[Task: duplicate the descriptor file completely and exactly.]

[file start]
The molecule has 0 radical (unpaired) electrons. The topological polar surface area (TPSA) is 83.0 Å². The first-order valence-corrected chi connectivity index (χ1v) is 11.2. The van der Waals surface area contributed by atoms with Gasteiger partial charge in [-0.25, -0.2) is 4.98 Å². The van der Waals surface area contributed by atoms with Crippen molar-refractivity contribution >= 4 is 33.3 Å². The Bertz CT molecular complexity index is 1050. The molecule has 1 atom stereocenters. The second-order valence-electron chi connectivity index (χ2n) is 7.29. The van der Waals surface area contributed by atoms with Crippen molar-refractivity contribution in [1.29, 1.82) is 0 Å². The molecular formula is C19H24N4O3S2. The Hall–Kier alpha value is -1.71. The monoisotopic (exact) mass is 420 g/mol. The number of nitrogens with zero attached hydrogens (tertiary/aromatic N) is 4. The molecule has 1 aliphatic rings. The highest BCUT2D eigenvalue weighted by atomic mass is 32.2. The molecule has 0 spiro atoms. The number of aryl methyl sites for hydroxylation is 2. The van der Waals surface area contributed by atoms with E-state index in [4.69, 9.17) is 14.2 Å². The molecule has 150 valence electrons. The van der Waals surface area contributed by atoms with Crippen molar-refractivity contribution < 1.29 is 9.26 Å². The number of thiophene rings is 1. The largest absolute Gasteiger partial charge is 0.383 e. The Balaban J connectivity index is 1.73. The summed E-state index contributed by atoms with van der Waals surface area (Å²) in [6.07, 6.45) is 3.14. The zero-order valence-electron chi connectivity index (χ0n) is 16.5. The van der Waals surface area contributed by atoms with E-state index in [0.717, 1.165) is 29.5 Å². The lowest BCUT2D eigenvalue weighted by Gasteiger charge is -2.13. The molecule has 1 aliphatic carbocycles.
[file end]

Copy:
The molecule has 0 radical (unpaired) electrons. The topological polar surface area (TPSA) is 83.0 Å². The first-order valence-corrected chi connectivity index (χ1v) is 11.2. The van der Waals surface area contributed by atoms with Gasteiger partial charge in [-0.25, -0.2) is 4.98 Å². The van der Waals surface area contributed by atoms with Crippen molar-refractivity contribution >= 4 is 33.3 Å². The Bertz CT molecular complexity index is 1050. The molecule has 1 atom stereocenters. The second-order valence-electron chi connectivity index (χ2n) is 7.29. The van der Waals surface area contributed by atoms with Crippen molar-refractivity contribution in [1.29, 1.82) is 0 Å². The molecular formula is C19H24N4O3S2. The Hall–Kier alpha value is -1.71. The monoisotopic (exact) mass is 420 g/mol. The number of nitrogens with zero attached hydrogens (tertiary/aromatic N) is 4. The molecule has 1 aliphatic rings. The highest BCUT2D eigenvalue weighted by atomic mass is 32.2. The molecule has 0 spiro atoms. The number of aryl methyl sites for hydroxylation is 2. The van der Waals surface area contributed by atoms with E-state index in [4.69, 9.17) is 14.2 Å². The molecule has 150 valence electrons. The van der Waals surface area contributed by atoms with Crippen molar-refractivity contribution < 1.29 is 9.26 Å². The number of thiophene rings is 1. The largest absolute Gasteiger partial charge is 0.383 e. The Balaban J connectivity index is 1.73. The summed E-state index contributed by atoms with van der Waals surface area (Å²) in [6.07, 6.45) is 3.14. The zero-order valence-electron chi connectivity index (χ0n) is 16.5. The van der Waals surface area contributed by atoms with E-state index in [0.717, 1.165) is 29.5 Å². The lowest BCUT2D eigenvalue weighted by Gasteiger charge is -2.13. The molecule has 1 aliphatic carbocycles.